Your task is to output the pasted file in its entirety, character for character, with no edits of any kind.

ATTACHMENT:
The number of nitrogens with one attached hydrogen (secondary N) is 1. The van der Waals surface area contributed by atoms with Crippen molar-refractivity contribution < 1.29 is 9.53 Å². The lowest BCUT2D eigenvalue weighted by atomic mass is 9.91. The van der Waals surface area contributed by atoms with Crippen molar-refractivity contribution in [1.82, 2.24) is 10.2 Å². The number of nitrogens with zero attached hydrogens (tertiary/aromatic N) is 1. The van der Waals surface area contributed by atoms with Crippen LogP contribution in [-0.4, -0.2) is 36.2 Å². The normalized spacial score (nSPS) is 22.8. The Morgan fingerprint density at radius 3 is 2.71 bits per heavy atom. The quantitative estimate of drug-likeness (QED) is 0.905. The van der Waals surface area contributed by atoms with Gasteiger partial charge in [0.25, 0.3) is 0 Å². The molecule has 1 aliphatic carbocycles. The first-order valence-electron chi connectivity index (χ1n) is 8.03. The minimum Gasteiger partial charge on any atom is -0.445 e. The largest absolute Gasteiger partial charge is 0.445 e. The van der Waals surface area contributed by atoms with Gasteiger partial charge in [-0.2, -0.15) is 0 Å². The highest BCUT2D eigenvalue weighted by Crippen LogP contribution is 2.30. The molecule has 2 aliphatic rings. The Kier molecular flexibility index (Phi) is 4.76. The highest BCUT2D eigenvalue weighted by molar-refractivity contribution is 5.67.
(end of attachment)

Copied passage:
The number of nitrogens with one attached hydrogen (secondary N) is 1. The van der Waals surface area contributed by atoms with Crippen molar-refractivity contribution < 1.29 is 9.53 Å². The lowest BCUT2D eigenvalue weighted by atomic mass is 9.91. The van der Waals surface area contributed by atoms with Crippen molar-refractivity contribution in [1.82, 2.24) is 10.2 Å². The number of nitrogens with zero attached hydrogens (tertiary/aromatic N) is 1. The van der Waals surface area contributed by atoms with Crippen LogP contribution in [-0.4, -0.2) is 36.2 Å². The normalized spacial score (nSPS) is 22.8. The Morgan fingerprint density at radius 3 is 2.71 bits per heavy atom. The quantitative estimate of drug-likeness (QED) is 0.905. The van der Waals surface area contributed by atoms with Gasteiger partial charge in [0.25, 0.3) is 0 Å². The molecule has 1 aliphatic carbocycles. The first-order valence-electron chi connectivity index (χ1n) is 8.03. The minimum Gasteiger partial charge on any atom is -0.445 e. The largest absolute Gasteiger partial charge is 0.445 e. The van der Waals surface area contributed by atoms with Gasteiger partial charge in [-0.2, -0.15) is 0 Å². The highest BCUT2D eigenvalue weighted by Crippen LogP contribution is 2.30. The molecule has 2 aliphatic rings. The Kier molecular flexibility index (Phi) is 4.76. The highest BCUT2D eigenvalue weighted by molar-refractivity contribution is 5.67.